Leaving the EU: Tourism and the Creative Industries — [Mr Peter Bone in the Chair]

Part of the debate – in Westminster Hall at 3:38 pm on 17th April 2018.

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Photo of Kevin Brennan Kevin Brennan Shadow Minister (Digital, Culture, Media and Sport) (Arts and Heritage) 3:38 pm, 17th April 2018

I apologise to the Minister and the House, but because the SNP spokesperson spoke for 11 minutes that leaves only 16 minutes before the Division, two of which must be devoted to the person who secured the debate, so it looks as though we will have to come back after the vote.

I congratulate Christine Jardine on securing today’s debate. She rightly pointed out the huge workforce challenges that Brexit presents to the creative industries and tourism and she made important points about musicians and the need for a single EU work permit. I also congratulate Mr Vaizey who in his characteristically self-deprecatory, tongue-in-cheek speech made some serious points about the importance of the creative industries. Quite rightly, he spoke about the film tax relief in which he played a big part, as well as the importance of protecting the single digital market post-Brexit. I look forward to hearing what the Minister has to say about that.

I also congratulate my hon. Friend—I shall call him that—Pete Wishart. He described tourism and the creative industries as sitting awkwardly together. I rarely disagree with him, but I do on that point because much tourism is driven by culture and our creative industries, including the music industry, which he knows well, theatre and television. In my constituency of Cardiff West, the production of programmes such as “Doctor Who” and “Sherlock” has drawn tourism into the area. I recently visited Belfast and saw the “Game of Thrones” studios, and although I cannot tell Members anything about the studios because I had to sign a non-disclosure agreement, I can say that they have brought many visitors into Northern Ireland.

The hon. Member for Perth and North Perthshire also rightly pointed out that the creative industries are the fastest growing sector of our economy, and he made a startling revelation. I have always wondered what makes him cry, and we now know it is Brexit that makes him weep when he is alone at home. He made a substantial case for our creative industries and rightly mentioned UK Music, ably led by its chief executive Michael Dugher, and the Musicians’ Union, under Horace Trubridge’s new leadership. He was rudely interrupted—or intervened on—by my hon. Friend Kerry McCarthy, who continued her vendetta against Coldplay. I think she should remember that many people are employed in our creative industries as a result of Coldplay’s success and be careful not to tarnish one of our strongest performing bands, lest she cause unemployment in those industries.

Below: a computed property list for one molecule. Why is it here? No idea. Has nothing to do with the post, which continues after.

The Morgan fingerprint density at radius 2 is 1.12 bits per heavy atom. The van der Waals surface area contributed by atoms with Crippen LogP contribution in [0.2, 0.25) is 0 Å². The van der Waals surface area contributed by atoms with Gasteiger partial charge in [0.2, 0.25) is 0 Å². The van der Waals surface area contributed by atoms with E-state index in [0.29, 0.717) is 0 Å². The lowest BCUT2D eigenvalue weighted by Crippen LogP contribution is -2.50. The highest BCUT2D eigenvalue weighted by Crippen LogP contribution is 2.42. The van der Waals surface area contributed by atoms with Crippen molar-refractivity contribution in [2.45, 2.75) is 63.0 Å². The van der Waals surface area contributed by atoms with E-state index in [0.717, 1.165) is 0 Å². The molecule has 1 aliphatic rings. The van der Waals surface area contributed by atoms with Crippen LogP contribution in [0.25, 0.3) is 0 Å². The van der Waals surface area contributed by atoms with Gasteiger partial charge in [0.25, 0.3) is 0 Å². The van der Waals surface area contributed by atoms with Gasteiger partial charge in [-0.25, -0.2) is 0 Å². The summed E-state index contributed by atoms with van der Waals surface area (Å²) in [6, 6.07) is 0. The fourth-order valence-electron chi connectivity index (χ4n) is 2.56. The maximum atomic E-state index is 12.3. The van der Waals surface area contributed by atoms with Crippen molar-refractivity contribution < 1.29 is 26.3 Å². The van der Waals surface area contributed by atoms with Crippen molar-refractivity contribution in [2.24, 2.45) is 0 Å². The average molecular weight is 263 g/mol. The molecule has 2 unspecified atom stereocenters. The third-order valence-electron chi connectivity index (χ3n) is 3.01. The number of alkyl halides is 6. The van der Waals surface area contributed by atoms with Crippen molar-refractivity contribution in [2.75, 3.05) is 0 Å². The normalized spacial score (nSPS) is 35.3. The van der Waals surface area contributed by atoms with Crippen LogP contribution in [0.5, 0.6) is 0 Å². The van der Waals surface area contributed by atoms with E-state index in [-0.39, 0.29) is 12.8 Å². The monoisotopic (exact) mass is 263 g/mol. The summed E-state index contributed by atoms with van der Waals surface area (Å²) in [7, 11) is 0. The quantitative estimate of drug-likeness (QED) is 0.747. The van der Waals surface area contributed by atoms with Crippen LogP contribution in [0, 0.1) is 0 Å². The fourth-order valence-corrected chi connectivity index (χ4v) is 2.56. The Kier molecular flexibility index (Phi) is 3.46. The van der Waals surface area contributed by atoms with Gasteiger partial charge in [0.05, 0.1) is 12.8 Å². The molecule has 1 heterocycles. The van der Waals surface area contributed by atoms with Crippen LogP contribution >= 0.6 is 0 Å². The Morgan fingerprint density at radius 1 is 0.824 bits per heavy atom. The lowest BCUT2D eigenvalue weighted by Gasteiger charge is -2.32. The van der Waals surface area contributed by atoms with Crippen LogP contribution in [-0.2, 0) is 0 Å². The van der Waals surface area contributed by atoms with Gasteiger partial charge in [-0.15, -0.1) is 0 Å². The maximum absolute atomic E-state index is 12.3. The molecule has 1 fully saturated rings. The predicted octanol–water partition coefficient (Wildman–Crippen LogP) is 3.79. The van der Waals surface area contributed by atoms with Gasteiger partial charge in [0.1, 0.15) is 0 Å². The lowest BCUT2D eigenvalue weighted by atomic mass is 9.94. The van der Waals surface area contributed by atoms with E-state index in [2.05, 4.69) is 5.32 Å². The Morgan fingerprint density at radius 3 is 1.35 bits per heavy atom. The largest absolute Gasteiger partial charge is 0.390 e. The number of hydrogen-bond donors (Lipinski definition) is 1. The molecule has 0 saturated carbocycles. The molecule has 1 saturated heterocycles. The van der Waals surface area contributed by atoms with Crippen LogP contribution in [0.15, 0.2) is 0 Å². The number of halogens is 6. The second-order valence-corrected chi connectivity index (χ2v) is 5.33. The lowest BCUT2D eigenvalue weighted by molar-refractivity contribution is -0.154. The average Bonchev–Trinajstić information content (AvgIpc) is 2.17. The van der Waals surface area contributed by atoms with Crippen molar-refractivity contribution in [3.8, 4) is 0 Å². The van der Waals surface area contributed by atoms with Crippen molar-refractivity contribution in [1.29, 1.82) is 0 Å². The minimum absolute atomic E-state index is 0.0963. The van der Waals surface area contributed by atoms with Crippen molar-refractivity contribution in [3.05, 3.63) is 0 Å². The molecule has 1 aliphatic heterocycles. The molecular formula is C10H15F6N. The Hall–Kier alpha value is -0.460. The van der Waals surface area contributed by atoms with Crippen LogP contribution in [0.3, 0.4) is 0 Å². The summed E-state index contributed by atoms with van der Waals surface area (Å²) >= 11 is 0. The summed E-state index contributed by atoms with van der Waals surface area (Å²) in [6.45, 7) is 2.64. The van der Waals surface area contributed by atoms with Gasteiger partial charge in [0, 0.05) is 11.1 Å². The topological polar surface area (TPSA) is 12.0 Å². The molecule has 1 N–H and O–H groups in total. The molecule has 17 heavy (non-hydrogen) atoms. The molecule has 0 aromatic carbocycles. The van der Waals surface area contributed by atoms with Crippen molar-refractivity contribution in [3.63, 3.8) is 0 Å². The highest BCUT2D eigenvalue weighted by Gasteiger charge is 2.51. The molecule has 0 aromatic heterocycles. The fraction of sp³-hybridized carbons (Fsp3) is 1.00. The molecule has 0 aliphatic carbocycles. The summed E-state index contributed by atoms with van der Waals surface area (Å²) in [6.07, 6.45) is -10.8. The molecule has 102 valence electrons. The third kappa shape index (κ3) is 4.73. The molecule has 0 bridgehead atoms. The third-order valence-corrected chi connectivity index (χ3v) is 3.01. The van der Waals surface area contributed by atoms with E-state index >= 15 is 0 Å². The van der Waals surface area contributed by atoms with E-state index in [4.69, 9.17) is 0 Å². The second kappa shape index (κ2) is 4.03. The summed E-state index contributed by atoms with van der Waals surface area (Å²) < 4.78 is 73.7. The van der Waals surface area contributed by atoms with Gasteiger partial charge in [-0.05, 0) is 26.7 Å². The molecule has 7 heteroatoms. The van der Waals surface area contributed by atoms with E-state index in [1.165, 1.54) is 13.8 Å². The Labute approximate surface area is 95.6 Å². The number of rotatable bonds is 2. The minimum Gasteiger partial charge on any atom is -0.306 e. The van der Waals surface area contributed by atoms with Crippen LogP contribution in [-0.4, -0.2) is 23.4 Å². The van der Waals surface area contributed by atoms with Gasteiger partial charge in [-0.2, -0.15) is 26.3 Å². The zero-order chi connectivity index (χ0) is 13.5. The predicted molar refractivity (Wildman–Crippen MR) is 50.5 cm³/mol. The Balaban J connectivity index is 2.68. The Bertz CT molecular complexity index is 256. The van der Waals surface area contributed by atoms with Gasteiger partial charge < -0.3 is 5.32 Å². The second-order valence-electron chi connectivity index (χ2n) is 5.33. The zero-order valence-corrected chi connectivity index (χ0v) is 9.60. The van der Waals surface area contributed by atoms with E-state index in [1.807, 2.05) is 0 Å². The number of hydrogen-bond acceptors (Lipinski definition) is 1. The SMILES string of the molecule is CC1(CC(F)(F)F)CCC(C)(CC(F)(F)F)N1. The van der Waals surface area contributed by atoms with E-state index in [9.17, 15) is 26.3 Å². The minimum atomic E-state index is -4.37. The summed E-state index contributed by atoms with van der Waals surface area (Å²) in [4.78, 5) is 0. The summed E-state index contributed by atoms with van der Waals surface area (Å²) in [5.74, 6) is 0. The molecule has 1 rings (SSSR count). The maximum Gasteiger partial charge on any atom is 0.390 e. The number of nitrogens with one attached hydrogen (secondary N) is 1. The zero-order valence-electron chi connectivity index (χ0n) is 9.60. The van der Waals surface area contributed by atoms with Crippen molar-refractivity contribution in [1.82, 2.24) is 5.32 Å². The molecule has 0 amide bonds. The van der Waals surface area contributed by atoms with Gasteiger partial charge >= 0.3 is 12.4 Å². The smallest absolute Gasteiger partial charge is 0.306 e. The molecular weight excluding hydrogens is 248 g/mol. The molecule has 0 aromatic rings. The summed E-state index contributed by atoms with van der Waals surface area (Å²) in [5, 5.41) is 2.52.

David Duguid, who, as he pointed out, has recently been super-subbing in MP4 on television, told us about his constituency, with its golf and its beautiful coastline and how it is the home of the white-billed diver. His description made it sound like the garden of Eden, but if “Whisky Galore” was filmed there, it might also have been the place where they invented original sin. I congratulate him on a very good speech and on making the point about VAT—although, as was pointed out to him, that is actually within the gift of the Government, whether or not we are a member of the European Union.

My hon. Friend Chris Evans mentioned the Blackwood Miners’ Institute—I was there with him at the Manic Street Preachers homecoming gig a few years ago—and made some very important points about freedom of movement and about arts and the creative industries. It is important not to make a distinction between the subsidised arts and the creative industries. One of the strengths of what has happened in recent years is that those two things have been brought together into one viewpoint. The film industry receives tax credits, as the right hon. Member for Wantage pointed out, and yes, some of our theatres receive subsidies via the Arts Council, but they are all part of the same ecology that produces our fantastic creative industries and makes us a world leader in music, theatre, film and so on. The right hon. Gentleman also made the very important point about ensuring that the Creative Industries Council has workforce representation on it, which I have been campaigning for from the Front Bench for some time. The Government said that once they had published their creative industries strategy they would encourage the Creative Industries Council to have that representation, and I hope to hear from the Minister what he now intends to do about that.

I will respond to the debate more broadly by saying that the creative industries obviously face a real challenge from Brexit, as does the tourism industry. Like many in this room, I voted remain—unlike you, Mr Bone.